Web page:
High-Speed Countercurrent Chromatography (HSCCC)

The modern era of CCC began with the development by Dr. Yoichiro Ito of the planetary centrifuge and the many possible column geometries it can support. These devices make use of a little-known means of making non-rotating connections between the stator and the rotor of a centrifuge. (It is beyond the scope of this discussion to describe the method of accomplishing this. Any of the several books available on CCC discuss it thoroughly.)

Functionally, the high-speed CCC consists of a helical coil of inert tubing which rotates on its planetary axis and simultaneously rotates eccentrically about another solar axis. (These axes can be made to coincide, but the most common or type J CCC is discussed here.) The effect is to create zones of mixing and zones of settling which progress along the helical coil at dizzying speed. This produces a highly favorable environment for chromatography.

There are numerous potential variants upon this instrument design. The most significant of these is the toroidal CCC. This instrument does not employ planetary motion. In some respects it is very like CPC, but retains the advantage of not needing rotary seals. It also employs a capillary tube instead of the larger-diameter tubes employed in the helices of the other CCC models. This capillary passage makes the mixing of two phases very thorough, despite the lack of shaking or other mixing forces. This instrument provides rapid analytical-scale separations, which can nonetheless be scaled up to either of the larger-scale CCC instruments.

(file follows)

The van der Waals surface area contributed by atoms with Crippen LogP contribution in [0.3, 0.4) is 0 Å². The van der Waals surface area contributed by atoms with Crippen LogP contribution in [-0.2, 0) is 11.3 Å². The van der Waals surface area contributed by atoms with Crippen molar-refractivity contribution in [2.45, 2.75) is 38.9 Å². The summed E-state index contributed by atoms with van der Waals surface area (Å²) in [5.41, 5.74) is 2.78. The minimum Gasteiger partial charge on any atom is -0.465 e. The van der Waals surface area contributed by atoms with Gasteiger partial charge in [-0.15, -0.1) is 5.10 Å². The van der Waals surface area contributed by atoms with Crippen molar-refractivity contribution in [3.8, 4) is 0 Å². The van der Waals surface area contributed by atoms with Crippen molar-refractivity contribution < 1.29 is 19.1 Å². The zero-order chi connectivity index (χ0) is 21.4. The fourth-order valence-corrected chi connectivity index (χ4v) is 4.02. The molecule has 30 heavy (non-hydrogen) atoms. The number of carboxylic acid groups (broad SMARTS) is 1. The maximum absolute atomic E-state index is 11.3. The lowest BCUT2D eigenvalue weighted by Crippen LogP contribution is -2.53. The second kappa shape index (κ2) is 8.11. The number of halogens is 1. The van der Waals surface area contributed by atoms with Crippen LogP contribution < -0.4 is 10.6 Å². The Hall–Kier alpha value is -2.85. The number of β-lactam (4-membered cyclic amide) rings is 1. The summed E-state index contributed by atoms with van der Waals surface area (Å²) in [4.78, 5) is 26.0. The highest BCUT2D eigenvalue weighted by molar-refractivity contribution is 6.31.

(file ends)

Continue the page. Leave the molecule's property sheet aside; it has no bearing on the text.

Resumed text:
Xanthanolide purification[3]

Centrifugal Partition Chromatography (CPC)

Centrifugal Partition Chromatography (CPC) was invented in the eighties by the Japanese company Sanki Engineering Ltd, whose president was the late Kanichi Nunogaki. CPC has been extensively developed in France starting from the late nineties. CPC uses centrifugal force to speed separation and achieves higher flow rates than DCCC (which relies on gravity).

The centrifugal partition chromatograph is constituted with a unique rotor (=column). This rotor rotates on its central axis (while HSCCC column rotates on its planetary axis and simultaneously rotates eccentrically about another solar axis). With less vibrations and noise, the CPC offers a wider rotation speed range (from 500 to 2000 rpm) than HSCCC. That allows a better decantation and retention for unstable biphasic system (e.g., aqueous aqueous systems or Butanol/water systems).